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Air Force Research Laboratory has been working on a Flexible Arduino
“Lightweight, low-cost and flexible electronic systems are the key to next-generation smart technologies for military as well as consumer and commercial applications.
An Air Force Research Laboratory-led project in conjunction with NextFlex, America’s Flexible Hybrid Electronics Institute, has resulted in the first ever, functional samples of flexible Arduino circuit board systems made by using a flexible hybrid electronics manufacturing process, setting the stage for smart technologies for the internet of things (IoT) and sensor applications like wearable devices.”
Instead of working on expensive systems made out of highly robust parts developed in ultra-secure laboratories in top-secret locations, the AFRL has developed a functional flexible Arduino-compatible board, which they claim to be the first of its type.
Using a simplified flexible hybrid electronics manufacturing process, the Nextflex team reduced the number of manufacturing process steps by more than 60% and the weight of the Arduino board by 98%. The flexible Arduino has a thin, flexible plastic sheet as circuit board on which the microcontroller is mounted without its case. Digital printing processes were used to create the connections between the circuit elements.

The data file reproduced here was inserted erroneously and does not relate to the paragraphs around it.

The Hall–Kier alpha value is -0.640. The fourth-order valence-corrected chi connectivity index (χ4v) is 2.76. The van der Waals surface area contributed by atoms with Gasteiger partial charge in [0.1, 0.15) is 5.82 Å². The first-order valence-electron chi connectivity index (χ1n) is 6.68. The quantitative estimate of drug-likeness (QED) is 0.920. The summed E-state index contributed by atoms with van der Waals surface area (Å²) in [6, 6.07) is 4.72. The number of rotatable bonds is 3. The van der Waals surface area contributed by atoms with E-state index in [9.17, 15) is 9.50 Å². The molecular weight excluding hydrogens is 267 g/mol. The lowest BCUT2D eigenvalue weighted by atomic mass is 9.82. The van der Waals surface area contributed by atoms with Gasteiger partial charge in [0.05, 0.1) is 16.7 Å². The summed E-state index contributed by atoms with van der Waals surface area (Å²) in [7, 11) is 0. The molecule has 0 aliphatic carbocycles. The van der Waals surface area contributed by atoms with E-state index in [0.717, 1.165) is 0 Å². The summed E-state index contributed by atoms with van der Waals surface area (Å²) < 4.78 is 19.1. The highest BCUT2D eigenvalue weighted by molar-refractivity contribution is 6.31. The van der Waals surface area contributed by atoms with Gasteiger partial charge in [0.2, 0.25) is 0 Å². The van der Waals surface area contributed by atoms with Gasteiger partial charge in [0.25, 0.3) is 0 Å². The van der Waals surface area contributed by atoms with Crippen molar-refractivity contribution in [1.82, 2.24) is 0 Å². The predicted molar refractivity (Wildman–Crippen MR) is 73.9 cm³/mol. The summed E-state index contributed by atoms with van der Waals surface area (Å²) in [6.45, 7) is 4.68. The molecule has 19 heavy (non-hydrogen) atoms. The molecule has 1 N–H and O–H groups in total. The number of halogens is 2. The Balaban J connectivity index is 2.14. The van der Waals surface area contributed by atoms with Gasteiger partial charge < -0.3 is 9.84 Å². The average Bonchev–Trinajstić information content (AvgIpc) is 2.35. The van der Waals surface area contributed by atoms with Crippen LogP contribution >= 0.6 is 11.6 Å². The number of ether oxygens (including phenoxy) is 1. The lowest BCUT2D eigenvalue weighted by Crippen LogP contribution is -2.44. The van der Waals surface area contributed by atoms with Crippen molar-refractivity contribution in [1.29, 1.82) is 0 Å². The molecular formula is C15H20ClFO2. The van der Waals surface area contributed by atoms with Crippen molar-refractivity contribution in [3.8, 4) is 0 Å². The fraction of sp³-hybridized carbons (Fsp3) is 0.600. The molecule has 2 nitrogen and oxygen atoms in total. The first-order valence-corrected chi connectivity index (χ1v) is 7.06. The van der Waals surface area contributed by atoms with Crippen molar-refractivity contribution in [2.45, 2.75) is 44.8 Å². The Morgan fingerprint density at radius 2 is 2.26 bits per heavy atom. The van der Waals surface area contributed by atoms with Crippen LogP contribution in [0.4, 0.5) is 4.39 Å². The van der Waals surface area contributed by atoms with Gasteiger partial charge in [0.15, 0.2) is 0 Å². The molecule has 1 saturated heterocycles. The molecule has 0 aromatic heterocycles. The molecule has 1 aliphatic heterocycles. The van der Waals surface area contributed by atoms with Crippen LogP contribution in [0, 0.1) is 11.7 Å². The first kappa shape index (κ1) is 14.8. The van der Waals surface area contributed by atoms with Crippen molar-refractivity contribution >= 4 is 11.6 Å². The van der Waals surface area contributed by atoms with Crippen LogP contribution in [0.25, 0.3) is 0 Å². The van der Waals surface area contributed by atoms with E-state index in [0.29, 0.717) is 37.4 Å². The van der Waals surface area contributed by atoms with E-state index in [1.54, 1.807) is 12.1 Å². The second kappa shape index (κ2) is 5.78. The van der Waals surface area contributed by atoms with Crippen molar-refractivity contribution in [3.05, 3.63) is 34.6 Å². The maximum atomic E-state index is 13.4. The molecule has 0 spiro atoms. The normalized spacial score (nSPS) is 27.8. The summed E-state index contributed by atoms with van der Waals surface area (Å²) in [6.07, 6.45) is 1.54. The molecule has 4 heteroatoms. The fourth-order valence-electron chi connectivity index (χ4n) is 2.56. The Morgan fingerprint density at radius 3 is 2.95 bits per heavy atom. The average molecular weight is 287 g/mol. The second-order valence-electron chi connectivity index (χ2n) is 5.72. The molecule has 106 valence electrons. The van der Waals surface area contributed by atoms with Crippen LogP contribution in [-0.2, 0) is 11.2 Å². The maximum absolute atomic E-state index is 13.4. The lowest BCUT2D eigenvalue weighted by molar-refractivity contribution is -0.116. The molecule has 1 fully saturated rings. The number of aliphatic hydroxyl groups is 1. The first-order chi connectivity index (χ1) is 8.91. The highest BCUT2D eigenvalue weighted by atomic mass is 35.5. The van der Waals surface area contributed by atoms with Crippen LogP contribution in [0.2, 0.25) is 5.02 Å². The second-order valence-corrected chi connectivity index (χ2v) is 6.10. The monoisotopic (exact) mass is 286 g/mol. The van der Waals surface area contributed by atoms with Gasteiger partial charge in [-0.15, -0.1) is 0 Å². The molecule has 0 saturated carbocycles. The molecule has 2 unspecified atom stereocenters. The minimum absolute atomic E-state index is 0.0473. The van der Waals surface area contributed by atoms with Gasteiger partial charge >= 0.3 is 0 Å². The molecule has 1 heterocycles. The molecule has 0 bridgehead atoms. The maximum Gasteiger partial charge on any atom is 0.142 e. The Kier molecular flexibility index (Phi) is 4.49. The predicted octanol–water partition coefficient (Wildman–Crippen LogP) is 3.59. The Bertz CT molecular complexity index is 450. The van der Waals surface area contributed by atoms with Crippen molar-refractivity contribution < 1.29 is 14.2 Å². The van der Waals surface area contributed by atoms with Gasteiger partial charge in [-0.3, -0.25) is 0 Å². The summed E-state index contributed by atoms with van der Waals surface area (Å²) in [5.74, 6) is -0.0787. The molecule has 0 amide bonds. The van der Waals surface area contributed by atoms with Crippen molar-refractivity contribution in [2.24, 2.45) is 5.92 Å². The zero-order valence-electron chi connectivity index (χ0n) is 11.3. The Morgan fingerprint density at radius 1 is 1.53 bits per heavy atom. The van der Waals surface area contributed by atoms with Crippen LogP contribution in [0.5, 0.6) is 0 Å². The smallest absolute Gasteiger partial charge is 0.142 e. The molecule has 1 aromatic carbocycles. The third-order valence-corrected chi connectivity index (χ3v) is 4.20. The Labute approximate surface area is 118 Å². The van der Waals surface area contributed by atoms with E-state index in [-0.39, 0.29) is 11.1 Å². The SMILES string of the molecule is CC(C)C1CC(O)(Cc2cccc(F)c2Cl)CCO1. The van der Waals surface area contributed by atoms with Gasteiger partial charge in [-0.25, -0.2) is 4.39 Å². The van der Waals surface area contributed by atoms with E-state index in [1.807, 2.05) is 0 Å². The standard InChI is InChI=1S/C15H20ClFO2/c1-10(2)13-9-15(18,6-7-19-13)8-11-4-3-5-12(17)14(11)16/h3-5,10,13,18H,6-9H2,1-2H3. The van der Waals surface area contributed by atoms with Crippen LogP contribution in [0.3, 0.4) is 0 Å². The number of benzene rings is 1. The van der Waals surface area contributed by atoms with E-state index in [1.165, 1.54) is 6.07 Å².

This project has resulted in the first ever, functional samples of flexible Arduino circuit board systems made by using a flexible hybrid electronics manufacturing process, setting the stage for smart technologies for the internet of things (IoT) and sensor applications like wearable devices.
Because of its flexible architecture, this board can be integrated with devices that may be flexible or curved in design or located in a narrow place, like a fuel tank sensor or sensors embedded in the wings that monitor the structural integrity of an aircraft. Wearable devices for monitoring for instance a pilot’s hydration status, glucose levels, heartrate and more are possible applications too.